On appeal, the Third Circuit agreed with the district court.*fn5

First, the court noted that the "Supreme Court has long held that plaintiffs may limit their claims to avoid federal subject matter jurisdiction," and that "CAFA does not change the proposition that the plaintiff is the master of her own claim." Morgan v. Gay, 471 F.3d 469, 474 (3d Cir. 2006), cert. denied, 552 U.S. 940 (2007). The circuit court then observed, "If this court had all the information available to make such a determination, our conclusion here might be that the plaintiff's claim in all likelihood exceeds $5 million." Id. at 475. The court found, however, that "three inconclusive assumptions that the defendants rely upon to meet" their burden mandated remand: (1) the defendants did not state what sort of punitive damages could be found when no harmful side effects are being alleged; (2) the defendants did not provide information about how much profit from New Jersey sales of the supplement would be eligible for disgorgement, and the plaintiff has explicitly limited her claim to disgorgement as a restitutionary remedy, so that the type of disgorgement of profits sought by the plaintiff could not extend any further than profits derived directly from sales of the supplement to the New Jersey class members; and (3) with respect to compensatory damages, the defendants did not provide "statistical sales information regarding the amount of [the supplement] sold in New Jersey," and the defendants did not state the actual cost of the supplement. Id. at 475-76.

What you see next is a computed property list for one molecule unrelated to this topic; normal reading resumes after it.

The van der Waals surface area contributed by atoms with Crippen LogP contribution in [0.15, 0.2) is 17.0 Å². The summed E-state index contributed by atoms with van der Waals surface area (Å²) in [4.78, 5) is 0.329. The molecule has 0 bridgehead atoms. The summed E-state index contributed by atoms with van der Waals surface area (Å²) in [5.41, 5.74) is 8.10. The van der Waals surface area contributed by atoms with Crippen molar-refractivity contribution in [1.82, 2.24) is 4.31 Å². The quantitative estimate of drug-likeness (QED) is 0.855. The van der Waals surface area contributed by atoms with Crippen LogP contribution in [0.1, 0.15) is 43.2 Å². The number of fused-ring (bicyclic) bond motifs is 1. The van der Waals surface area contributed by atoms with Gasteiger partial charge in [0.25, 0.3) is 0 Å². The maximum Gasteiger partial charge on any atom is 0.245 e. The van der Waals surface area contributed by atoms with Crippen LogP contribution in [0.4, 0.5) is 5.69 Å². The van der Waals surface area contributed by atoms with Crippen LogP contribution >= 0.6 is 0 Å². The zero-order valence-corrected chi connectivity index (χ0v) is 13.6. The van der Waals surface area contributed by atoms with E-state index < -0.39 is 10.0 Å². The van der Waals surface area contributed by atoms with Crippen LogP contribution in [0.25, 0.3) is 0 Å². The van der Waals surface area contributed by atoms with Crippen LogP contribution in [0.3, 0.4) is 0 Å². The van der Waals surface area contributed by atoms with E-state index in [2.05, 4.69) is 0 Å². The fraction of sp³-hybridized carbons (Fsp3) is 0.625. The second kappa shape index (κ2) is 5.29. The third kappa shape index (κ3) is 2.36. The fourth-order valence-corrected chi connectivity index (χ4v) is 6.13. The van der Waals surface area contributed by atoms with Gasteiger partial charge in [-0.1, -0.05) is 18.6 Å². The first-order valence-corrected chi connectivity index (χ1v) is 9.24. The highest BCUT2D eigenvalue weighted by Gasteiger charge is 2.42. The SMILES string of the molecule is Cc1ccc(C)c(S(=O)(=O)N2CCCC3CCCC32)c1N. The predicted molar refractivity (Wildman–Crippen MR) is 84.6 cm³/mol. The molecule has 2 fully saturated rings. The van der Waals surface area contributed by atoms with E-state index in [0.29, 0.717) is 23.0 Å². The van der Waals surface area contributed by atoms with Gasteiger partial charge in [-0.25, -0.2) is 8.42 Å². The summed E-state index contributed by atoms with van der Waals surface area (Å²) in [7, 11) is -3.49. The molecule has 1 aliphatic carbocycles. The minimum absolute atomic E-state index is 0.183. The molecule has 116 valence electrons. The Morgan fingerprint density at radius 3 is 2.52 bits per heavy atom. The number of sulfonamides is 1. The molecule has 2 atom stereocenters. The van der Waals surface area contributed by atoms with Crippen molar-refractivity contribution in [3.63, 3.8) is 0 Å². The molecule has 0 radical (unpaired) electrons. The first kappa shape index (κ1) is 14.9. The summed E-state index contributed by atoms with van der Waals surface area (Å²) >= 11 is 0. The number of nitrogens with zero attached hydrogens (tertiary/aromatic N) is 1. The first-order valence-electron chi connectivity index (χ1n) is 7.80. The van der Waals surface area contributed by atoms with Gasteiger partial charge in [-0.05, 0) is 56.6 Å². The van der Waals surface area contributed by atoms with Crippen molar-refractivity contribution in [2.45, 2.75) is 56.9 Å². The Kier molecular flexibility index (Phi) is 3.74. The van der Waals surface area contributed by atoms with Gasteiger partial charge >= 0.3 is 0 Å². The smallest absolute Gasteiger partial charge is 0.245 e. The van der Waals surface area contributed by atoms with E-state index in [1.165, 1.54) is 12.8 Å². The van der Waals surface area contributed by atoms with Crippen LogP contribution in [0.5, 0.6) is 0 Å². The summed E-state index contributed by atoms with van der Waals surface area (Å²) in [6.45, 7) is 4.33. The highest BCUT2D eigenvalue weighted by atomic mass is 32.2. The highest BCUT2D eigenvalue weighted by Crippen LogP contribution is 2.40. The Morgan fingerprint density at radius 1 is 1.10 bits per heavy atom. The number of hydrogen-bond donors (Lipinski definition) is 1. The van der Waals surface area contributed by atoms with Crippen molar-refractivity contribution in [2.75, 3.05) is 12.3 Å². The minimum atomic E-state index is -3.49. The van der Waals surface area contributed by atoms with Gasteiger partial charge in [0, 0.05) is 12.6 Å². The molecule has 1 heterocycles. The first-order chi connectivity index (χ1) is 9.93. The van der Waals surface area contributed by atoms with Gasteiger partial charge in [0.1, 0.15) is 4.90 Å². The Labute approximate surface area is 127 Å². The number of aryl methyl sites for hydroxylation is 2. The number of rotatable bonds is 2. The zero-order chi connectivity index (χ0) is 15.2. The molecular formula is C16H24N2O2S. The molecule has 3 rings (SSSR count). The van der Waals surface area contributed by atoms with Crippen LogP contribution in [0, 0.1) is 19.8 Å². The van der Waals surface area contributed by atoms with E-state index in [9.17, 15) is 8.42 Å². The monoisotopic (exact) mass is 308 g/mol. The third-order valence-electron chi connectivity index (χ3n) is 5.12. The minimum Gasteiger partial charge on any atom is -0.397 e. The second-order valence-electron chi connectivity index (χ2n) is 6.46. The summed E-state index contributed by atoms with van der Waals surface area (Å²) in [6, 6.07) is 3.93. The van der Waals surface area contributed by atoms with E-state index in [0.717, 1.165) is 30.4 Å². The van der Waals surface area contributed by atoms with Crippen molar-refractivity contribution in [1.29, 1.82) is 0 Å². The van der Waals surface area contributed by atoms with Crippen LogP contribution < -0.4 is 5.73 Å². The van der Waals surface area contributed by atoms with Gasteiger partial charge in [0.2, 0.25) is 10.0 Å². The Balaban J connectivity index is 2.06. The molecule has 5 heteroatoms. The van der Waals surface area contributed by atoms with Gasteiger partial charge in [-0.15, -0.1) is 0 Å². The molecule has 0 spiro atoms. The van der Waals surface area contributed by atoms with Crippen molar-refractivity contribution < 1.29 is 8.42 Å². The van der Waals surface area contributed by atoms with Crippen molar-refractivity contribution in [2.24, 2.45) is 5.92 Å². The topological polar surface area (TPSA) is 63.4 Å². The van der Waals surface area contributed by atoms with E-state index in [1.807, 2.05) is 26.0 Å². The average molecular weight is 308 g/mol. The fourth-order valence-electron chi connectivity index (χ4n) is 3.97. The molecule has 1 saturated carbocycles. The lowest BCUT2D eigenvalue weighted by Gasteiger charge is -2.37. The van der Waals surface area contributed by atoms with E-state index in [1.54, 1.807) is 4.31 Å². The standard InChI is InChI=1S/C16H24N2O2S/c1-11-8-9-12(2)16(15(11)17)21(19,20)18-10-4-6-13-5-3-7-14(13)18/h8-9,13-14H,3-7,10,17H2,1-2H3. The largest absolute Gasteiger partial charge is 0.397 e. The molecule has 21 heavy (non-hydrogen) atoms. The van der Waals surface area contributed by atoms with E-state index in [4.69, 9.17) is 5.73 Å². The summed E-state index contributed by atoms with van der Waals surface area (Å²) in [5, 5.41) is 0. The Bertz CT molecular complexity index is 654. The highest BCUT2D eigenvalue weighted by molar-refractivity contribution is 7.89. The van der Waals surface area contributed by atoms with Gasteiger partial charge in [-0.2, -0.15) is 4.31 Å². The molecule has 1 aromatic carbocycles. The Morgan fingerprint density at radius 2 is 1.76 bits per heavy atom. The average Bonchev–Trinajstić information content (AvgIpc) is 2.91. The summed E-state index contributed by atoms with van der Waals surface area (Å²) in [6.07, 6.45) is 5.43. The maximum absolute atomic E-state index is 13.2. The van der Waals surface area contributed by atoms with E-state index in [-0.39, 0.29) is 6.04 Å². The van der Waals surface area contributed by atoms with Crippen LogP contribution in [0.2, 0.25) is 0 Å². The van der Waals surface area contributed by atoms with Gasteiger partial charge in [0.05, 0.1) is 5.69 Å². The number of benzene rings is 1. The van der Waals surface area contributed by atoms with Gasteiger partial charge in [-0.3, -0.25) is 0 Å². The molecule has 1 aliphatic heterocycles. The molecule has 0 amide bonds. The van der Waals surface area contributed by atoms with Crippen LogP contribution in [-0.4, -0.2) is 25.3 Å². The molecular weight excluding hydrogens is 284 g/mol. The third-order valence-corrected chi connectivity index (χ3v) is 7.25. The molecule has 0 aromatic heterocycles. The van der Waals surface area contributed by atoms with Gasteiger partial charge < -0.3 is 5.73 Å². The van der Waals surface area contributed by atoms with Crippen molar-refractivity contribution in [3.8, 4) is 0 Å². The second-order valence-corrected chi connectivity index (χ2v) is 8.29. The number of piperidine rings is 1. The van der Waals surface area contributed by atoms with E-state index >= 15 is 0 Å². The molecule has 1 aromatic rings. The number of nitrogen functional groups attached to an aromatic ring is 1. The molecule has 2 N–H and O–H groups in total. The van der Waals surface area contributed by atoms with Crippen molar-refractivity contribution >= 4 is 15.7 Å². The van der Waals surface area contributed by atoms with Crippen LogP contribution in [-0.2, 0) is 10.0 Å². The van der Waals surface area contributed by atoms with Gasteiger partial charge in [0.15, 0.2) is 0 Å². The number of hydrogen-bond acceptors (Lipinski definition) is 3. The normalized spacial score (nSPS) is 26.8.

In this case, it is apparent that defendants have attempted to remedy the dearth of information to support CAFA jurisdiction that doomed the defendants in Morgan.*fn6 To address the value of plaintiff's putative class claims, which concern thousands of New Jersey citizens who have purchased Zantrex-3, defendants attached a declaration of Steven S. Dickert, CFO of Zoller and Basic Research, to their notice of removal. Dickert attests that the retail sales of Zantrex-3 in New Jersey during the time period covered by plaintiff's complaint totaled $6.5 million. (Ex. C, Docket No. 1-3.) This figure, which defendants argue already meets the jurisdictional minimum of CAFA, further exceeds the amount in controversy requirement when it is trebled pursuant to the NJCFA. Adding to that number the potential for punitive damages, which plaintiff demands, as well as ...